“This day will be remembered for Hadiya’s bravery. Her courageous voice shames the Supreme Court. Hadiya’s insistence on being heard and her courage ensured she has got some measure of liberty.”

Hadiya’s father’s counsel argued that the court must first examine the probe report submitted by the National Investigation Agency (NIA).

India’s chief justice had summoned Hadiya to New Delhi to testify on whether she was converted forcefully.

Religious conversion is legal in India provided it is not done under coercion.

Challenge to patriarchy

Hadiya’s battle has posed a challenge to the patriarchy in India, say activists.

Men and women are still murdered across the villages of northern India for marrying outside their caste and religion. Cases of illegal abortions of female foetuses and immolation of young brides by their in-laws for not fulfilling dowry demands are also rampant.

Activist Krishnan says “Love Jihad” is a right-wing concept which has “zero respect for women’s choice and consent”.

“In recent months, I have seen big TV channels try to manufacture traction for this myth. What’s new in the Hadiya case is that the Kerala High Court endorsed and perpetuated this regressive, patriarchal and Islamophobic formulation,” Krishnan told Al Jazeera.

“They see women as the property of communities.”

Critics of the Narendra Modi-led government say the bogey of “Love Jihad” was created by affiliated groups to further their majoritarian Hindu agenda.

The term “Love Jihad” was popularised by Hindu supremacist groups such as the Rashtriya Swayamsevak Sangh (RSS) and its affiliate groups such as Bajrang Dal and Vishva Hindu Parishad.

“Girls of the coming generation should be told the meaning of ‘Love Jihad’ and the ways to save themselves from their traps,” RSS chief Mohan Bhagwat said in 2014.

Hindu far-right groups allied with the ruling Bharatiya Janata Party have run a campaign against Hindu women marrying Muslim men.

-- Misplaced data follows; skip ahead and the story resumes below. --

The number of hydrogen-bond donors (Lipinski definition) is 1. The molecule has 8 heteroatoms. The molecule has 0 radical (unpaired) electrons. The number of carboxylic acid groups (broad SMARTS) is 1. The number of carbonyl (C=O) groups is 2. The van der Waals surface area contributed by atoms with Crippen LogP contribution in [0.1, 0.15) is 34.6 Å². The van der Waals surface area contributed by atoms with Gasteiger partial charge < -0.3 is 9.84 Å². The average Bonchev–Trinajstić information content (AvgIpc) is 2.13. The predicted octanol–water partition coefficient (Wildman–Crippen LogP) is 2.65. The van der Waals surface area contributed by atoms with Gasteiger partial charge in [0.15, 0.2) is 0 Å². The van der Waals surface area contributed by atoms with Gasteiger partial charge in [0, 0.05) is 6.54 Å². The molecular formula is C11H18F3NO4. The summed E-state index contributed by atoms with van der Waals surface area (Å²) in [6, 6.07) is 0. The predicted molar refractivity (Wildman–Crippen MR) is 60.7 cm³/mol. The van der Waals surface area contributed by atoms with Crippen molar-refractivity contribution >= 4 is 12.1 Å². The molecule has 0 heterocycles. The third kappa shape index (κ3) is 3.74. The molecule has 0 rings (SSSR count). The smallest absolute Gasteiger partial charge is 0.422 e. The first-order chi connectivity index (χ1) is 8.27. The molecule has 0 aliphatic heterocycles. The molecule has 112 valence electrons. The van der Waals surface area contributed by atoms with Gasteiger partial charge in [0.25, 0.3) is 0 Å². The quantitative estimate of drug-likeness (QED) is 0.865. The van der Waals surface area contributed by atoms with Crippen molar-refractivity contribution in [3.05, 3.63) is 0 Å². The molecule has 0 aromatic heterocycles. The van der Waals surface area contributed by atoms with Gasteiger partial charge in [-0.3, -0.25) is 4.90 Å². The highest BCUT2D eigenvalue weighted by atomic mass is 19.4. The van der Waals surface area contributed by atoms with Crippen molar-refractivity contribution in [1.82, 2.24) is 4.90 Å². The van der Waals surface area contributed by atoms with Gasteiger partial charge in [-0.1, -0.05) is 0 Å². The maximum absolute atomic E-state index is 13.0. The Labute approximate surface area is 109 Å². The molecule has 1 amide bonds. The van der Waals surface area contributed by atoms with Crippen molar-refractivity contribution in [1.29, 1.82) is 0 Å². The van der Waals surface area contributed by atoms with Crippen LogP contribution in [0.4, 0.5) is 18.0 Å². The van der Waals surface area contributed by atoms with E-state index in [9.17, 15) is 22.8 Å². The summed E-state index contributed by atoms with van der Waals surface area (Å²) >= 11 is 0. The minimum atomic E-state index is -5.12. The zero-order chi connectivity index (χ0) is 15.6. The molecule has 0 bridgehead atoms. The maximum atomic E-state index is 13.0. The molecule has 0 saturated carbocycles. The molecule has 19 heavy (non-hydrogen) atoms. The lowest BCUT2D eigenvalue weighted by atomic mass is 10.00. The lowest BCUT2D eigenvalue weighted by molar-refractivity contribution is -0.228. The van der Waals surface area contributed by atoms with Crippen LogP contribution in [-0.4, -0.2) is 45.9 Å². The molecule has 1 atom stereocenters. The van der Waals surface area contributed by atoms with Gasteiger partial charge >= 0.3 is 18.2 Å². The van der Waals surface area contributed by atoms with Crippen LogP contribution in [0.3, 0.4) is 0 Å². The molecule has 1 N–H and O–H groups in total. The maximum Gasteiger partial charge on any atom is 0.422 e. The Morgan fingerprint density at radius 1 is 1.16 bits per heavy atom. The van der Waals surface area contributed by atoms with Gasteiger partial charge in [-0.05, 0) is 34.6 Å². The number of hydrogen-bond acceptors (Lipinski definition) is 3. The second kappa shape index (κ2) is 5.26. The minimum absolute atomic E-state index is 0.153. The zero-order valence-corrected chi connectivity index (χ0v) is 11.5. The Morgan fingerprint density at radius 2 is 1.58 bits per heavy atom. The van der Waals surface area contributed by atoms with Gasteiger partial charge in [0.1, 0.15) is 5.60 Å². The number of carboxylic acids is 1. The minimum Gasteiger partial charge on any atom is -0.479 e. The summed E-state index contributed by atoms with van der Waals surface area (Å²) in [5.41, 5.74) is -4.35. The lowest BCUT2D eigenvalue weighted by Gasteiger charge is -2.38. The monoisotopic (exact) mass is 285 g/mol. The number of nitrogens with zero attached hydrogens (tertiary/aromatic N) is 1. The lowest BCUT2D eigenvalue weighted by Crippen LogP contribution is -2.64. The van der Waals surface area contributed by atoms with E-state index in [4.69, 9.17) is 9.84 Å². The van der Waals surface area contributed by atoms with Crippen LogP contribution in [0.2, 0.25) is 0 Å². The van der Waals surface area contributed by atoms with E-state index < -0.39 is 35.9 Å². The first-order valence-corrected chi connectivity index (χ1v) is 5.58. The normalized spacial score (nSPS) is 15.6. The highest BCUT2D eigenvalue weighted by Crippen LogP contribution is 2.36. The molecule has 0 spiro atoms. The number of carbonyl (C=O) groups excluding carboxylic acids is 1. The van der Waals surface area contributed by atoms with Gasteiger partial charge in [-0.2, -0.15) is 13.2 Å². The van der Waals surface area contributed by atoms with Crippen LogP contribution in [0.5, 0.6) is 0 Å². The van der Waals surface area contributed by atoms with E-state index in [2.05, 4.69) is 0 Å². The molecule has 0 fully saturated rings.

‘Demonisation of Muslims’

This is “part of a systematic attempt to drive a deeper rift, a deeper wedge between the two communities”, said activist and former civil servant Harsh Mander.

“Hatred between communities is always built around a set of myths. The idea of ‘Love Jihad’, that Muslim men were being used to lure Hindu women, is particularly strange and fanciful. It would be a comical idea if it were not so dangerous,” he told Al Jazeera.

“The fact that the federal terror investigative agency of the country, and the High Court and the former Chief Justice are actually taking this type of an argument seriously – I find that intensely worrying.”

The NIA in its report to the Supreme Court referred to alleged cases in Kerala where Hindu women were “lured” into converting to Islam, allegedly to recruit them to “terror” causes.

The term “Love Jihad” should be treated with scepticism, said human rights campaigner Shabnam Hashmi.

“The phrase is being used to demonise India’s Muslims. This new regime has used this trope very effectively just like the narrative around the holy cow and campaign for the temple for the Hindu God Ram. These are various tools of polarising Indians,” she told Al Jazeera.

Source: Al Jazeera